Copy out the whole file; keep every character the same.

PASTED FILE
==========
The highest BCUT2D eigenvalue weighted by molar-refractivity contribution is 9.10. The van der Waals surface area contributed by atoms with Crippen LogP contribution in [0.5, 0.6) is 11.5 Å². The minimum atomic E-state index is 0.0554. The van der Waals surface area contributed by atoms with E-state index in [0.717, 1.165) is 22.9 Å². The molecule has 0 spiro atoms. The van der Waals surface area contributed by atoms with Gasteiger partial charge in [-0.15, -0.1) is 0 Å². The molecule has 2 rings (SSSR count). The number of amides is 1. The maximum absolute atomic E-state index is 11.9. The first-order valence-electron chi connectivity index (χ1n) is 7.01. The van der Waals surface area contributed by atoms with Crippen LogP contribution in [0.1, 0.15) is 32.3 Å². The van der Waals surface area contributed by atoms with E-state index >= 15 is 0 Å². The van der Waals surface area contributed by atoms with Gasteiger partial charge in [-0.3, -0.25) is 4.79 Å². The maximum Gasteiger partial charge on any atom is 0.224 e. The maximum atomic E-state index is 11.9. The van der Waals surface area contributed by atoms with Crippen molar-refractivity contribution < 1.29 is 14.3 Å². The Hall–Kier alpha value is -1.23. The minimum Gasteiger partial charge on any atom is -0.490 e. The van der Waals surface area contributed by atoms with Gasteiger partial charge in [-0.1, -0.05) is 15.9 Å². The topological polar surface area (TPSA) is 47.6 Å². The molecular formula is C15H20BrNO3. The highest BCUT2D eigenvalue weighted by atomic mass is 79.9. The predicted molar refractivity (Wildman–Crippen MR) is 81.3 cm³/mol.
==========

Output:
The highest BCUT2D eigenvalue weighted by molar-refractivity contribution is 9.10. The van der Waals surface area contributed by atoms with Crippen LogP contribution in [0.5, 0.6) is 11.5 Å². The minimum atomic E-state index is 0.0554. The van der Waals surface area contributed by atoms with E-state index in [0.717, 1.165) is 22.9 Å². The molecule has 0 spiro atoms. The van der Waals surface area contributed by atoms with Gasteiger partial charge in [-0.15, -0.1) is 0 Å². The molecule has 2 rings (SSSR count). The number of amides is 1. The maximum absolute atomic E-state index is 11.9. The first-order valence-electron chi connectivity index (χ1n) is 7.01. The van der Waals surface area contributed by atoms with Crippen LogP contribution in [0.1, 0.15) is 32.3 Å². The van der Waals surface area contributed by atoms with E-state index >= 15 is 0 Å². The van der Waals surface area contributed by atoms with Gasteiger partial charge in [-0.3, -0.25) is 4.79 Å². The maximum Gasteiger partial charge on any atom is 0.224 e. The maximum atomic E-state index is 11.9. The van der Waals surface area contributed by atoms with Crippen molar-refractivity contribution < 1.29 is 14.3 Å². The Hall–Kier alpha value is -1.23. The minimum Gasteiger partial charge on any atom is -0.490 e. The van der Waals surface area contributed by atoms with Gasteiger partial charge in [-0.1, -0.05) is 15.9 Å². The topological polar surface area (TPSA) is 47.6 Å². The molecular formula is C15H20BrNO3. The highest BCUT2D eigenvalue weighted by atomic mass is 79.9. The predicted molar refractivity (Wildman–Crippen MR) is 81.3 cm³/mol.